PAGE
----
We’ve reached the end of term again and it’s time for me to take a few weeks off to recharge my brain, reorganise & refill my paper backlog, and get ready for 2018!
I’ve been reading and summarising a computer science research paper every weekday for over three years now. The knowledge I’ve gained has enabled me to have some wonderful conversations and meet some wonderful people, which looking back I never would have been able to do in the same way if I had not been so active in my explorations. But predicting in advance which of the papers were the ones that would end up most useful to me beyond the simple joy of learning would have been I think very difficult indeed. So for me at least, there’s value in continuing to explore a broad cross-section of computer science and just following my interests wherever they take me.
My copy of Michel de Montaigne’s ‘Essais’ came off the shelf only once this year, and in a wonderful stroke of good fortune I stumbled upon the following passage which perfectly sums up how I feel about the subjects I cover:
I speak my mind freely on all things, even on those which perhaps exceed my capacity and which I by no means hold to be within my jurisdiction. And so the opinion I give of them is to declare the measure of my sight, not the measure of things. — Michel de Montaigne, 1533-1592.
One of my favourite things is when I learn that by chance I have been able to land a relevant piece of computer science research in someone’s inbox, which they might not have found otherwise, and it helps them with a project they’re actively working on.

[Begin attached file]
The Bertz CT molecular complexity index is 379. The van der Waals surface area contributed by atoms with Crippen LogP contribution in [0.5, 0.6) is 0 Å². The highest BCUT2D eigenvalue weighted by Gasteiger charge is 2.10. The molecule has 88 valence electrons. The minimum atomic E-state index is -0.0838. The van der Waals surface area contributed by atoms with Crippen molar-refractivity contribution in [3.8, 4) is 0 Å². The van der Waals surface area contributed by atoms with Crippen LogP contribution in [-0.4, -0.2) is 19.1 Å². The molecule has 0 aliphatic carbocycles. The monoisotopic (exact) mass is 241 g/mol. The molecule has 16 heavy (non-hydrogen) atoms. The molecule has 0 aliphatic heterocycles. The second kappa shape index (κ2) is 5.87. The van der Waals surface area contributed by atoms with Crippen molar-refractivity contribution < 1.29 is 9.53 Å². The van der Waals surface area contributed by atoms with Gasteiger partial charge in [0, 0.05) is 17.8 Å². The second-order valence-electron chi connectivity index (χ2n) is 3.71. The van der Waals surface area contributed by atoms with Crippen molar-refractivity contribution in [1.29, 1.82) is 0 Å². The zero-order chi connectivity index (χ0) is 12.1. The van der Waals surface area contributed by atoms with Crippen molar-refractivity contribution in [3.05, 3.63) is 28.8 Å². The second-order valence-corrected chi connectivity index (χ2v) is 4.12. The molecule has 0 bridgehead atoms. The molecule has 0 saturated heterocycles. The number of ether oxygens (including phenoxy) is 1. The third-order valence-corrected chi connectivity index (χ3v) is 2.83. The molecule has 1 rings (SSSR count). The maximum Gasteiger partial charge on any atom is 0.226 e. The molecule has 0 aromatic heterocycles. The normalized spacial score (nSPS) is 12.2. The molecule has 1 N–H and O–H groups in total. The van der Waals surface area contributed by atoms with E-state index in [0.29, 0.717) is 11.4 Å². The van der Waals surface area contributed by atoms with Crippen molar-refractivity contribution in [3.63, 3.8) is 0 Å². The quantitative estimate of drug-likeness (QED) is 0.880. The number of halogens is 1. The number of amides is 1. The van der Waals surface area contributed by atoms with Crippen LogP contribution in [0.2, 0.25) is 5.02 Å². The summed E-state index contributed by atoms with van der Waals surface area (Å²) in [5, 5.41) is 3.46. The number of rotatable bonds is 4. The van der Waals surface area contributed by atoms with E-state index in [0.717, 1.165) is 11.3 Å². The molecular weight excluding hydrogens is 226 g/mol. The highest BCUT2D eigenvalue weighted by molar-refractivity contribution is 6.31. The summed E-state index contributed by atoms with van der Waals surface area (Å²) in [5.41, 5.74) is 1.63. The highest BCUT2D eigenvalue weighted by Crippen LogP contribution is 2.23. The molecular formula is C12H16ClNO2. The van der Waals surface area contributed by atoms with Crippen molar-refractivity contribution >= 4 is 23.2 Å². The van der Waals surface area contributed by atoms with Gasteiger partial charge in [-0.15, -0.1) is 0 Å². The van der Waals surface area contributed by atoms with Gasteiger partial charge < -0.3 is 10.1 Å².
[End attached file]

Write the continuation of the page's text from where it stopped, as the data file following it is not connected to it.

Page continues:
If you’ve been following along with The Morning Paper for all or part of this year, thank you. I hope that it has been beneficial for you too, perhaps in ways that you also could not have predicted ahead of time! The interactions around the papers bring me great joy, and knowing that you’re waiting for the next edition helps me to stick with the habit even on days when e.g., I’m tired and traveling and might not otherwise find the strength.
As has become tradition, I’ll leave you with a few selections from the term to tide you over until The Morning Paper begins again on Monday 8th January.
- CLKSCREW: exposing the perils of security oblivious energy management
- A dirty dozen: twelve common metric interpretation pitfalls in online controlled experiments
- Seven rules of thumb for web site experimenters
- The new dynamics of strategy: sense-making in a complex and complicated world
- Serverless computing: economic and architectural impact
- DeepXplore: automated white box testing of deep learning systems
- My VM is lighter (and safer) than your container
- Mastering the game of Go without human knowledge
- Concrete problems in AI safety
See you in January,